One day, when Coly and his humans returned from the beach, there was this yummy smell from across the lane. Samy was very excited. He went through this kennel’s door, when the huge human held Coleridge by the leash. He then returned with a hot aromatic box and carried it home. This started happening often. Coleridge got to taste the contents of this fine looking box once in a while. The taste lingered on for so long and kept him full. Lizzy and Sylvia also loved this treat. In fact, they had all come to expect a slice of it whenever water poured from above them. This made the absence of yellow ball less depressing.

Dealing with a wet coat was no fun. It had a bad effect on the nose. Whenever it poured, the humans would lock Coly and co. inside their big kennel. Coly had to spend all day on a rug. All he could do was watch everyone walk up and down at different speeds. His favourite part of the house was this funny box in which he could see clothes spiraling round and round. It was so relaxing to watch. He also loved to laugh along with Samy as his squishy toys paraded on TV. The box also played music. At times the box also showed people like him. But they never acknowledged his presence or spoke to him. The humans would laugh and pat his head. He felt sorry for himself.

Samy and Kate, who lived with Sylvia, loved to climb over the wall and cheer the garbage truck. Coleridge and Sylvia would shout along with their humans. The wall was not there before. It only came after a very thin human and a bulky human knocked the gate a few days ago. Coleridge remembered the bulky human very well. He really smelt absurd. For the time he was around, Coleridge and Sylvia got extra lunch and pats on their head. In return, the two would follow him on his round trips between the wall and the inedible powder and rock he carried. It was a welcome change from the routine of chasing squirrels and birds about the garden.

Then suddenly one day, the two humans stopped coming. Only then did the three friends realize they could no longer get across the street. The fence post was not to be seen anywhere. In a couple of days, the three friends had lost that tiny window to the busy world outside. The gap in the fence was their secret passage. It took them to the food truck and to the street gangs. They had fallen prey to the temptation of the exotic.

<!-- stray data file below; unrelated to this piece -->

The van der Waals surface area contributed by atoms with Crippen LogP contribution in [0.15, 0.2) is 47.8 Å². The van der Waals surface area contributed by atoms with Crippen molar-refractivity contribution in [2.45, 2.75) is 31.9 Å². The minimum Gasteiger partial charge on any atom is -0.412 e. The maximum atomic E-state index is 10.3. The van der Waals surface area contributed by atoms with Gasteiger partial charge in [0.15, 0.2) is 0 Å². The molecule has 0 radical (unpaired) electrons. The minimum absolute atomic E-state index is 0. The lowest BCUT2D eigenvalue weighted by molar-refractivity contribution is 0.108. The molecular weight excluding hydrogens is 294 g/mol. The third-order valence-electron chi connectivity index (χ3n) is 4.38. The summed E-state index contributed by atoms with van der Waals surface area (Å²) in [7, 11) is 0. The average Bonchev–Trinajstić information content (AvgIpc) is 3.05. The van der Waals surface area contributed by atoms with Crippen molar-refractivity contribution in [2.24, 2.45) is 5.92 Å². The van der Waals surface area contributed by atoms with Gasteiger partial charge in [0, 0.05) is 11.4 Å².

It had begun on the day the humans boarded the small moving kennel and went out, leaving Coly behind. Sylvia’s humans were also away. Martha had watered Coly’s trough. Lizzy climbed over the flower pots and perched herself on the fence post as usual. Coly and Sylvia loved to see her dancing and commenting about the happenings outside. Right then, the familiar aroma spread from across the street. In one leap, Lizzy was gone. That was the problem with Lizzy. One could never predict what she would do next. Sylvia and Coly followed Lizzy’s footsteps and tried to step over the flower pots and reach the fence. Later, when the enquiries happened, they did not know who broke which flower pot or how the shells of the broken pots ended up in the swimming pool. Within moments, the fence post crashed and Sylvia and Coly found themselves on the pavement. They dashed across the road, chasing  Lizzy and the aromatic smell of pizza. The motorist passing by jerked to a halt and scared the cyclist. He lost his balance and drove straight into the food truck. None of this, however, halted the threesome’s pace.